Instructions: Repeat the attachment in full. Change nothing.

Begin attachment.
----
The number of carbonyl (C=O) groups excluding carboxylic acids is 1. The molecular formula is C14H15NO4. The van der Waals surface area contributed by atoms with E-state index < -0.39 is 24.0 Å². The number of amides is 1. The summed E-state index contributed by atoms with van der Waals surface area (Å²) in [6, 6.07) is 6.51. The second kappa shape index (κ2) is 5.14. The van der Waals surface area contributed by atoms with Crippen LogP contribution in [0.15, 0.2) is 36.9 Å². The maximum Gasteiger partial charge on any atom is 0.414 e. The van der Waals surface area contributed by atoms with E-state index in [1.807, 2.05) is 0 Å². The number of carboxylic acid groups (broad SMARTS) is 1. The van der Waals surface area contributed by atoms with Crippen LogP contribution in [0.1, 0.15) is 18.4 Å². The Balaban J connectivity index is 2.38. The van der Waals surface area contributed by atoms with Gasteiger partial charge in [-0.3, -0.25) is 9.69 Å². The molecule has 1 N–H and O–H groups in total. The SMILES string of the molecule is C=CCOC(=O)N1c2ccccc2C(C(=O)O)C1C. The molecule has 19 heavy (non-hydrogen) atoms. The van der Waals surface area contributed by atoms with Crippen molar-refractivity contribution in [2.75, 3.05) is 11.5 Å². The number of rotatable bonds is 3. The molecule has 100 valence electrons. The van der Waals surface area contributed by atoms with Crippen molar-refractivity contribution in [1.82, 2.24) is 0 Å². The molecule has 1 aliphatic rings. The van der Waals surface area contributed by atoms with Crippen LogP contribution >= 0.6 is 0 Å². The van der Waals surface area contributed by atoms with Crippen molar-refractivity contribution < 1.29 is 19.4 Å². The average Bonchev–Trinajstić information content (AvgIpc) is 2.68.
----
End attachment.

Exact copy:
The number of carbonyl (C=O) groups excluding carboxylic acids is 1. The molecular formula is C14H15NO4. The van der Waals surface area contributed by atoms with E-state index < -0.39 is 24.0 Å². The number of amides is 1. The summed E-state index contributed by atoms with van der Waals surface area (Å²) in [6, 6.07) is 6.51. The second kappa shape index (κ2) is 5.14. The van der Waals surface area contributed by atoms with Crippen LogP contribution in [0.15, 0.2) is 36.9 Å². The maximum Gasteiger partial charge on any atom is 0.414 e. The van der Waals surface area contributed by atoms with E-state index in [1.807, 2.05) is 0 Å². The number of carboxylic acid groups (broad SMARTS) is 1. The van der Waals surface area contributed by atoms with Crippen LogP contribution in [0.1, 0.15) is 18.4 Å². The Balaban J connectivity index is 2.38. The van der Waals surface area contributed by atoms with Gasteiger partial charge in [-0.3, -0.25) is 9.69 Å². The molecule has 1 N–H and O–H groups in total. The SMILES string of the molecule is C=CCOC(=O)N1c2ccccc2C(C(=O)O)C1C. The molecule has 19 heavy (non-hydrogen) atoms. The van der Waals surface area contributed by atoms with Crippen molar-refractivity contribution in [2.75, 3.05) is 11.5 Å². The number of rotatable bonds is 3. The molecule has 100 valence electrons. The van der Waals surface area contributed by atoms with Crippen molar-refractivity contribution in [1.82, 2.24) is 0 Å². The molecule has 1 aliphatic rings. The van der Waals surface area contributed by atoms with Crippen LogP contribution >= 0.6 is 0 Å². The van der Waals surface area contributed by atoms with Crippen molar-refractivity contribution < 1.29 is 19.4 Å². The average Bonchev–Trinajstić information content (AvgIpc) is 2.68.